The story: In 2007, Timothy Ray Brown, also known as the Berlin patient to celebrate the place he received his innovative treatment, became the first person ever to be “cured” of HIV – meaning virus in his blood reached and remained at undetectable levels, without the use of antiretroviral therapy. Mr. Brown was a unique case in that he suffered from two severe illnesses: HIV and leukemia. To treat the latter, he needed a bone marrow transplant. His doctors in Berlin thought about treating his HIV, too, when considering a donor. By genetic luck, about one percent of people are long-term nonprogressors, or “elite controllers” of HIV infection, able to keep the virus at bay with low viral loads, normal CD4+ counts, and very good prognoses. Mr. Brown’s donor was one of these people. After the transplant, Mr. Brown stopped taking his antiretroviral medications, and twenty months later had no detectable virus in his blood, bone marrow, or rectal mucosa. Now, five years later, he still shows no signs of HIV infection.***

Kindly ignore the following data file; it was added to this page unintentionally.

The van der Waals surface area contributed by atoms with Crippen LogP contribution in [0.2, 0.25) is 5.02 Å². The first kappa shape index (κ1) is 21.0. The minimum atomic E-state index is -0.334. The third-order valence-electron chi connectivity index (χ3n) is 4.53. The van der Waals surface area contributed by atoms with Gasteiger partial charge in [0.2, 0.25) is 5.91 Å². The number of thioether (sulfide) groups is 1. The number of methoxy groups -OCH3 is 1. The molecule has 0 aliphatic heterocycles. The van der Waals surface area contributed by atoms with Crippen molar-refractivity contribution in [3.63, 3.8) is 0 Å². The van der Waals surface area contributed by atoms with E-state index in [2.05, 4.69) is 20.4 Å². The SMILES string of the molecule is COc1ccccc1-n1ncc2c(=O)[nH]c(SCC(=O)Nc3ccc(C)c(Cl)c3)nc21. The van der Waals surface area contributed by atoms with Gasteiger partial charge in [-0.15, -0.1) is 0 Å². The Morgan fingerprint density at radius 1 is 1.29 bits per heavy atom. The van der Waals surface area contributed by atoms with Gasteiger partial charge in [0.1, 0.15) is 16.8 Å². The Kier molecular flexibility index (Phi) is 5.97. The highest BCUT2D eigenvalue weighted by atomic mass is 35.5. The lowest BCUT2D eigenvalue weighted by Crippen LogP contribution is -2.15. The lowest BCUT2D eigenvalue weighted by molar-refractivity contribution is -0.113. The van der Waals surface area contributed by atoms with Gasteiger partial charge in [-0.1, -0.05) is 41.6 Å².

*** 6/14/12 update: But just recently, the plot thickened. At the International Workshop on HIV & Hepatitis Virus Drug Resistance and Curative Strategies, held in Spain from June 5 to 8, researchers reported that tiny bits of HIV DNA were detected in Mr. Brown’s blood and intestinal cells. However, even if confirmed to be accurate, there is no evidence that the virus is replicating – meaning small pieces might be lying around, but still not causing disease. As coverage by NPR put it, this would mean Mr. Brown may be “functionally cured,” even if he did not achieve a complete elimination of virus, or “sterilizing cure.”
How it worked: One genetic aberration that results in elite controller status is mutations in both copies of a gene called CCR5, which normally encodes for a T cell receptor that HIV latches onto to enter